anonymous
  • anonymous
Consider the overdamped harmonic oscillator d^2y/dt^2 + 5dy/dt+ 2y = 0 Show that for every solution y(t) to this differential equation, there is at most one value of t such that y(t) = 0 (i.e. none of the solutions oscillate).
Mathematics
  • Stacey Warren - Expert brainly.com
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chestercat
  • chestercat
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anonymous
  • anonymous
@TuringTest
TuringTest
  • TuringTest
I'm not sure I understand In this situation of over-damping we have that \(y(t)\to0\) as \(t\to\infty\), so it seems you are asking to prove something that is not quite true... there is no finite value t at which y(t)=0
anonymous
  • anonymous
well that would explain why this isn't making sense.. is there a calculation that would prove that this is the casE?

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TuringTest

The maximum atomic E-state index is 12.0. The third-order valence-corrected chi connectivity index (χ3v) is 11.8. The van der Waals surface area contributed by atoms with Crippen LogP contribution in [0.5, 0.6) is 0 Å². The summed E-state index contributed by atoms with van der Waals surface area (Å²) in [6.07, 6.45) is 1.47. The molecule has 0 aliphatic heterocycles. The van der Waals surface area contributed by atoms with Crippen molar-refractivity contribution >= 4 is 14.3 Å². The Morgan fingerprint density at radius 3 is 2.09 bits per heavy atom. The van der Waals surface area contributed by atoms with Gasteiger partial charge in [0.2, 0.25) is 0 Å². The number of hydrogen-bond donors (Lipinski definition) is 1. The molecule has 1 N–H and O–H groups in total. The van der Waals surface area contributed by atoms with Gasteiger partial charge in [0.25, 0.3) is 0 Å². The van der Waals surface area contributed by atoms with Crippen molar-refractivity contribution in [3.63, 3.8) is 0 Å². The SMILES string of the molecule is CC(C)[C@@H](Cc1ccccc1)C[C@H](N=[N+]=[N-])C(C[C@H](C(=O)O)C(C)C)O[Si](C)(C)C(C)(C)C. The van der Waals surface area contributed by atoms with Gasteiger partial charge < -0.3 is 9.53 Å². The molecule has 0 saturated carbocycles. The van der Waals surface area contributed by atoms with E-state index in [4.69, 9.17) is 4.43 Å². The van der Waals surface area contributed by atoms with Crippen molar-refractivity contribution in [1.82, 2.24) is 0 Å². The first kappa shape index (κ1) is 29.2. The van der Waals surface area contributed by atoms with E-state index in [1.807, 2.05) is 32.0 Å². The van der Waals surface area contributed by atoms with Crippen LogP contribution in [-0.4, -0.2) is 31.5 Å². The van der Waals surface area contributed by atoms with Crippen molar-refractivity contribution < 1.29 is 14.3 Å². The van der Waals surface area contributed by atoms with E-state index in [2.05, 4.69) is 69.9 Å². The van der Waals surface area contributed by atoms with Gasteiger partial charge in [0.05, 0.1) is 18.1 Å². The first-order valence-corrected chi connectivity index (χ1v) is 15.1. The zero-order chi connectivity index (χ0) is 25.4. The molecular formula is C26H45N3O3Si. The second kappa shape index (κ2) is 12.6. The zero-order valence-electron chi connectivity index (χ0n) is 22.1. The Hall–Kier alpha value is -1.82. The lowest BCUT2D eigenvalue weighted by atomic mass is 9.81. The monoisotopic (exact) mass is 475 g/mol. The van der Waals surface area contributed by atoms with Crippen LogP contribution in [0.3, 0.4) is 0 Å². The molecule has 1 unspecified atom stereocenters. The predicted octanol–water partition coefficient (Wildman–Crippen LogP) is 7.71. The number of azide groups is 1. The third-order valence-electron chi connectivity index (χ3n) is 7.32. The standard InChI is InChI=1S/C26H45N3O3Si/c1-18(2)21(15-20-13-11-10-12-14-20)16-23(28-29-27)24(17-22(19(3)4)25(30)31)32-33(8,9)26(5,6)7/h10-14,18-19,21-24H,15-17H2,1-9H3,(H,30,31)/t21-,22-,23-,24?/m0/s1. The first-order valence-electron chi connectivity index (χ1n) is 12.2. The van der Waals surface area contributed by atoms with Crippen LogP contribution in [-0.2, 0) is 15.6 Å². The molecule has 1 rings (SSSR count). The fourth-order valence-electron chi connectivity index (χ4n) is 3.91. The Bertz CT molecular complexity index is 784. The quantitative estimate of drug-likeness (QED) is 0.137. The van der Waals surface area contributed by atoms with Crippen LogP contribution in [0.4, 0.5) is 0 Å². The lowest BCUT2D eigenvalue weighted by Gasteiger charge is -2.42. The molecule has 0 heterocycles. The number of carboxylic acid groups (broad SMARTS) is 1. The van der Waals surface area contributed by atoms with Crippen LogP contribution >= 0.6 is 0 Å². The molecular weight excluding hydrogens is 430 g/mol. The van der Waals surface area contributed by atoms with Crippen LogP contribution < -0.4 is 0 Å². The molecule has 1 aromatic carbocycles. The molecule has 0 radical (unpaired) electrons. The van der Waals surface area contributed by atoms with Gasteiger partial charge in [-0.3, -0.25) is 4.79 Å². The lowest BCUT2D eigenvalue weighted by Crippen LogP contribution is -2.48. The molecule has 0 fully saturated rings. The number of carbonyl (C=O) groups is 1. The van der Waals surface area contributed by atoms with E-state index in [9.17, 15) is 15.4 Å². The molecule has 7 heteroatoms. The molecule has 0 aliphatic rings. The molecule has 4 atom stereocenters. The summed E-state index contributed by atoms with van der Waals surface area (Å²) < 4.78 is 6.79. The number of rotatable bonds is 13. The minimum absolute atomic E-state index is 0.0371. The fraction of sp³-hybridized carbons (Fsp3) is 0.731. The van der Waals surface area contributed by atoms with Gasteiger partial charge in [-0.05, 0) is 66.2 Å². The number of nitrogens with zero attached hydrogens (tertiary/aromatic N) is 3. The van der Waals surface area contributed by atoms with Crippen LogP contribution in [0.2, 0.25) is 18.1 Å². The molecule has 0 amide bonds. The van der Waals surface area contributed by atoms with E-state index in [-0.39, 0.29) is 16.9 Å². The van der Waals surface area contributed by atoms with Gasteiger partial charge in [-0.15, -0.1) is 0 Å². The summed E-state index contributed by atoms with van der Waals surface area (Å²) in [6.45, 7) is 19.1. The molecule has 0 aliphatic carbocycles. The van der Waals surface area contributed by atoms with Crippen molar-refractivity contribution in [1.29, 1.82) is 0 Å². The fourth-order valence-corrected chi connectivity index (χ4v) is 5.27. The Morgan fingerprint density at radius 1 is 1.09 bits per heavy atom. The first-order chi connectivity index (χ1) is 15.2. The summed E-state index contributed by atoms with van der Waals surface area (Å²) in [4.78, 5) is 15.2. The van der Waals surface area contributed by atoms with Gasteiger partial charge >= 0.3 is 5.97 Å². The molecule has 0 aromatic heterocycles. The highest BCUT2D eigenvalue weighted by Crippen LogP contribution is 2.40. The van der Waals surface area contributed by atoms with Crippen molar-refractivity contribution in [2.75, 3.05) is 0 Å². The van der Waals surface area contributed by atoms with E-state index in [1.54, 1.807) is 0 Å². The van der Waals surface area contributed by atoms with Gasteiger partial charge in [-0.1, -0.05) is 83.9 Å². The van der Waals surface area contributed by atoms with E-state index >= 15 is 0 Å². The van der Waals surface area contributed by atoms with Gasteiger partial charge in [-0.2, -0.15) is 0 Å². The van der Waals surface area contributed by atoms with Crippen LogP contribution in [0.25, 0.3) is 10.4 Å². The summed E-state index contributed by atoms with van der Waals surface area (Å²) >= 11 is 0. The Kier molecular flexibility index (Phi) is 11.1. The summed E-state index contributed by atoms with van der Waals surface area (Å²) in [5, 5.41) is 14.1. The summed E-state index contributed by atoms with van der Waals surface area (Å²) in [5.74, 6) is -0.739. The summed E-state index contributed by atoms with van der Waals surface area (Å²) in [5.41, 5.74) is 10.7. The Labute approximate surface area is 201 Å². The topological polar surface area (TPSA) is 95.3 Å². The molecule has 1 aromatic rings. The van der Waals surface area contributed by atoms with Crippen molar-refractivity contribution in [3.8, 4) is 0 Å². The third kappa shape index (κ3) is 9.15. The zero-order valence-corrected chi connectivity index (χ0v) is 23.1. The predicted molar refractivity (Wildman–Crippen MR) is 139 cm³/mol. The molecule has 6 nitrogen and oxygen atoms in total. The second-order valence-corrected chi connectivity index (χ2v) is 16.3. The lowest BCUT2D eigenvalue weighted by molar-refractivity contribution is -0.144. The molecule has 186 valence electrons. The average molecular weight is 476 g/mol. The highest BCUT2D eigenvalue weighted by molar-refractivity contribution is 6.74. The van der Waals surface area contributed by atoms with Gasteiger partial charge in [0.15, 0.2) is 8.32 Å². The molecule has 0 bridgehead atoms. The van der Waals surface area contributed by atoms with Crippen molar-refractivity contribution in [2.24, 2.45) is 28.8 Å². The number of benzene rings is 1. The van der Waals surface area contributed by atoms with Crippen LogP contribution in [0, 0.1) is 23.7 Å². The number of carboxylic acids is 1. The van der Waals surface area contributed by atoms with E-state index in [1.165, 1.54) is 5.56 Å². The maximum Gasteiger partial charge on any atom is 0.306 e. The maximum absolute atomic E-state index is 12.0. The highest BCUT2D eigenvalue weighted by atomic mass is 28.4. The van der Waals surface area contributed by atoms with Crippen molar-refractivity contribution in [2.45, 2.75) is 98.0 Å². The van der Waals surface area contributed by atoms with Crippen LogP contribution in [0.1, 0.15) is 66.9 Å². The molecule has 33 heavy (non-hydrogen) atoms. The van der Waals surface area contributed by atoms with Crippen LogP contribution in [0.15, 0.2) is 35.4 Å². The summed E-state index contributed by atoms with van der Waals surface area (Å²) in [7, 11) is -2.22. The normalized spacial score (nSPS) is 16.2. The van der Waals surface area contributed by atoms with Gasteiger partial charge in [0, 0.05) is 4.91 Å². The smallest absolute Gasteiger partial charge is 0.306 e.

• TuringTest
check that the roots of the characteristic polynomial are both negative, so you have something of the form\[\large y(t)=c_1e^{r_1t}+c_2e^{r_2t}\]where\[r_1,r_2<0\]that means that \(y\to0\) as \(t\to\infty\)
anonymous
  • anonymous
ya they are both negative
TuringTest
  • TuringTest
you can prove, in general, that if the discriminant of the characteristic polynomial is >0, the roots will both be negative a proof of that in general can be found here: http://tutorial.math.lamar.edu/Classes/DE/Vibrations.aspx look at part 2 under "Free, Damped Vibrations"
anonymous
  • anonymous
thank you so so so much!!!
TuringTest
  • TuringTest
welcome :)

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